In order to get the best performance from a GFS2 file system, it is very important to understand some of the basic theory of its operation. A single node file system is implemented alongside a cache, the purpose of which is to eliminate latency of disk accesses when using frequently requested data. In Linux the page cache (and historically the buffer cache) provide this caching function.
With GFS2, each node has its own page cache which may contain some portion of the on-disk data. GFS2 uses a locking mechanism called glocks (pronounced gee-locks) to maintain the integrity of the cache between nodes. The glock subsystem provides a cache management function which is implemented using the distributed lock manager (DLM) as the underlying communication layer.
The glocks provide protection for the cache on a per-inode basis, so there is one lock per inode which is used for controlling the caching layer. If that glock is granted in shared mode (DLM lock mode: PR) then the data under that glock may be cached upon one or more nodes at the same time, so that all the nodes may have local access to the data.
If the glock is granted in exclusive mode (DLM lock mode: EX) then only a single node may cache the data under that glock. This mode is used by all operations which modify the data (such as the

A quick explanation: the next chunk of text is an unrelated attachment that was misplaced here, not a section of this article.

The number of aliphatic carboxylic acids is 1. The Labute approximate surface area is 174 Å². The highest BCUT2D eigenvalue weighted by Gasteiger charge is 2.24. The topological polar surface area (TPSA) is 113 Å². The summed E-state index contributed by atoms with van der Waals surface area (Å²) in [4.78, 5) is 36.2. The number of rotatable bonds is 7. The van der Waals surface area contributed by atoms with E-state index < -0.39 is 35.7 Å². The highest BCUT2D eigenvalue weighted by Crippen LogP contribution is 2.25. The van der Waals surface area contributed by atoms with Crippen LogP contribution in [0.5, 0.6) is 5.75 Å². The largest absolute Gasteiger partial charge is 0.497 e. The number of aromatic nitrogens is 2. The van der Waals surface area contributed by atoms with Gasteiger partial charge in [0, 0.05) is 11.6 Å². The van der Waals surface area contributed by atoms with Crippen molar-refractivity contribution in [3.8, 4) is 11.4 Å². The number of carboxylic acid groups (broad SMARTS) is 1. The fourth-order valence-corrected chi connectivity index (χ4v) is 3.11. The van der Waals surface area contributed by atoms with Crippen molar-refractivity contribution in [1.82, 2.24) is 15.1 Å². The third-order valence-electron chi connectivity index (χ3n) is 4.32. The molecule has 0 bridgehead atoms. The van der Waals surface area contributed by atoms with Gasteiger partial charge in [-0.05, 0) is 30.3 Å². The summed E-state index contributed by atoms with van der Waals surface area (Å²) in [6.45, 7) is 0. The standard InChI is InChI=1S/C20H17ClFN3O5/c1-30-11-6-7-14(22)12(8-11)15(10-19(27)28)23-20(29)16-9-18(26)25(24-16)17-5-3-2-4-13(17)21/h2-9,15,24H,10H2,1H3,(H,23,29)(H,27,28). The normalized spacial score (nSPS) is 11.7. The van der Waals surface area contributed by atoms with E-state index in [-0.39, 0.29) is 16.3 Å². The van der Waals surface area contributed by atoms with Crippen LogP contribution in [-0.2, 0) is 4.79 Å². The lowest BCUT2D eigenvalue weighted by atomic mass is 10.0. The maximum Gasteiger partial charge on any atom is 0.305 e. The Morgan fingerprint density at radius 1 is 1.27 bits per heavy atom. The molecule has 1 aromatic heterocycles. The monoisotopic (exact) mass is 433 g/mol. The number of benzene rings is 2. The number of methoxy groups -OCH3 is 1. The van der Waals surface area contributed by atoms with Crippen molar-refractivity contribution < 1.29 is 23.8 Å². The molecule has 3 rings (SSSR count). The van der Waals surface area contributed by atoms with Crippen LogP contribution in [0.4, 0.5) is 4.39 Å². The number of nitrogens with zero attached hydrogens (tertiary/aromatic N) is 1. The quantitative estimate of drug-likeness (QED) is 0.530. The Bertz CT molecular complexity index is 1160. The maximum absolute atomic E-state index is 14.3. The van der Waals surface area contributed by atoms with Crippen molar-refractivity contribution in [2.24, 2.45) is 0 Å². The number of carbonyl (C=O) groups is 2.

write system call).
If another node requests a glock which cannot be granted immediately, then the DLM sends a message to the node or nodes which currently hold the glocks blocking the new request to ask them to drop their locks. Dropping glocks can be (by the standards of most file system operations) a long process. Dropping a shared glock requires only that the cache be invalidated, which is relatively quick and proportional to the amount of cached data.
Dropping an exclusive glock requires a log flush, and writing back any changed data to disk, followed by the invalidation as per the shared glock.
The difference between a single node file system and GFS2, then, is that a single node file system has a single cache and GFS2 has a separate cache on each node. In both cases, latency to access cached data is of a similar order of magnitude, but the latency to access uncached data is much greater in GFS2 if another node has previously cached that same data.
Due to the way in which GFS2's caching is implemented the best performance is obtained when either of the following takes place:
Note that inserting and removing entries from a directory during file creation and deletion counts as writing to the directory inode.
It is possible to break this rule provided that it is broken relatively infrequently. Ignoring this rule too often will result in a severe performance penalty.
mmap() a file on GFS2 with a read/write mapping, but only read from it, this only counts as a read. On GFS though, it counts as a write, so GFS2 is much more scalable with
If you do not set the
mount parameter, then reads will also result in writes to update the file timestamps. We recommend that all GFS2 users should mount with
noatime unless they have a specific requirement for
2.9.1. Issues with Posix Locking
When using Posix locking, you should take the following into account:
Use of Flocks will yield faster processing than use of Posix locks.
Programs using Posix locks in GFS2 should avoid using the
GETLK function since, in a clustered environment, the process ID may be for a different node in the cluster.